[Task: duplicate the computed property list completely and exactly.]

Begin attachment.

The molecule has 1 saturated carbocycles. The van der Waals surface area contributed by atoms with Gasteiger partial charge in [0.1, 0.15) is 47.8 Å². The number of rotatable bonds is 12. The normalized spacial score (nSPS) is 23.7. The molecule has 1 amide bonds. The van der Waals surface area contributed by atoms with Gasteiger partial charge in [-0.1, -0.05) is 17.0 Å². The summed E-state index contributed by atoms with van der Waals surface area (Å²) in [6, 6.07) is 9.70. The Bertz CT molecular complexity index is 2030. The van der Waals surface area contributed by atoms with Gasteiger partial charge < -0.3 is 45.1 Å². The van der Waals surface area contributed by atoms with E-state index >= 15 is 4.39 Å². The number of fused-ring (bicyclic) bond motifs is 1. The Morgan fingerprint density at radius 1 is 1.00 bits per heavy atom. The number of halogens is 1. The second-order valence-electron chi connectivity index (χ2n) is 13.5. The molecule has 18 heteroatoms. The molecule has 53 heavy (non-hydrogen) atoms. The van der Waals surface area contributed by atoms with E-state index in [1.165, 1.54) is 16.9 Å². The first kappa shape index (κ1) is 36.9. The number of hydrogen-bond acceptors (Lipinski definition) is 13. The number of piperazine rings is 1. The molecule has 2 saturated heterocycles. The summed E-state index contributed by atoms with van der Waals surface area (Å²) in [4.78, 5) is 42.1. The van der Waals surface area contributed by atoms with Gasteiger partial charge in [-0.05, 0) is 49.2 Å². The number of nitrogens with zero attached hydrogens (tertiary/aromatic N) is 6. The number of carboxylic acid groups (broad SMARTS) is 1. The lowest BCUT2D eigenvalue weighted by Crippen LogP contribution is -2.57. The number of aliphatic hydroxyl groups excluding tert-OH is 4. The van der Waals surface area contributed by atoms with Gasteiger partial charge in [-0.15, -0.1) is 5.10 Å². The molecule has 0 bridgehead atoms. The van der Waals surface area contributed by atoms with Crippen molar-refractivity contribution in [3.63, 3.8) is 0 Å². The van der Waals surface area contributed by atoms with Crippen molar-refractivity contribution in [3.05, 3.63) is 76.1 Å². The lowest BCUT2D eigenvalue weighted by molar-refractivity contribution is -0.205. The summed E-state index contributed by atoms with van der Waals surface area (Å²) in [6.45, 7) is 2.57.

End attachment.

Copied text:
The molecule has 1 saturated carbocycles. The van der Waals surface area contributed by atoms with Gasteiger partial charge in [0.1, 0.15) is 47.8 Å². The number of rotatable bonds is 12. The normalized spacial score (nSPS) is 23.7. The molecule has 1 amide bonds. The van der Waals surface area contributed by atoms with Gasteiger partial charge in [-0.1, -0.05) is 17.0 Å². The summed E-state index contributed by atoms with van der Waals surface area (Å²) in [6, 6.07) is 9.70. The Bertz CT molecular complexity index is 2030. The van der Waals surface area contributed by atoms with Gasteiger partial charge < -0.3 is 45.1 Å². The van der Waals surface area contributed by atoms with E-state index >= 15 is 4.39 Å². The number of fused-ring (bicyclic) bond motifs is 1. The Morgan fingerprint density at radius 1 is 1.00 bits per heavy atom. The number of halogens is 1. The second-order valence-electron chi connectivity index (χ2n) is 13.5. The molecule has 18 heteroatoms. The molecule has 53 heavy (non-hydrogen) atoms. The van der Waals surface area contributed by atoms with E-state index in [1.165, 1.54) is 16.9 Å². The first kappa shape index (κ1) is 36.9. The number of hydrogen-bond acceptors (Lipinski definition) is 13. The number of piperazine rings is 1. The molecule has 2 saturated heterocycles. The summed E-state index contributed by atoms with van der Waals surface area (Å²) in [4.78, 5) is 42.1. The van der Waals surface area contributed by atoms with Gasteiger partial charge in [-0.05, 0) is 49.2 Å². The number of nitrogens with zero attached hydrogens (tertiary/aromatic N) is 6. The number of carboxylic acid groups (broad SMARTS) is 1. The lowest BCUT2D eigenvalue weighted by Crippen LogP contribution is -2.57. The number of aliphatic hydroxyl groups excluding tert-OH is 4. The van der Waals surface area contributed by atoms with Gasteiger partial charge in [-0.15, -0.1) is 5.10 Å². The molecule has 0 bridgehead atoms. The van der Waals surface area contributed by atoms with Crippen molar-refractivity contribution in [3.63, 3.8) is 0 Å². The van der Waals surface area contributed by atoms with Crippen molar-refractivity contribution in [3.05, 3.63) is 76.1 Å². The lowest BCUT2D eigenvalue weighted by molar-refractivity contribution is -0.205. The summed E-state index contributed by atoms with van der Waals surface area (Å²) in [6.45, 7) is 2.57.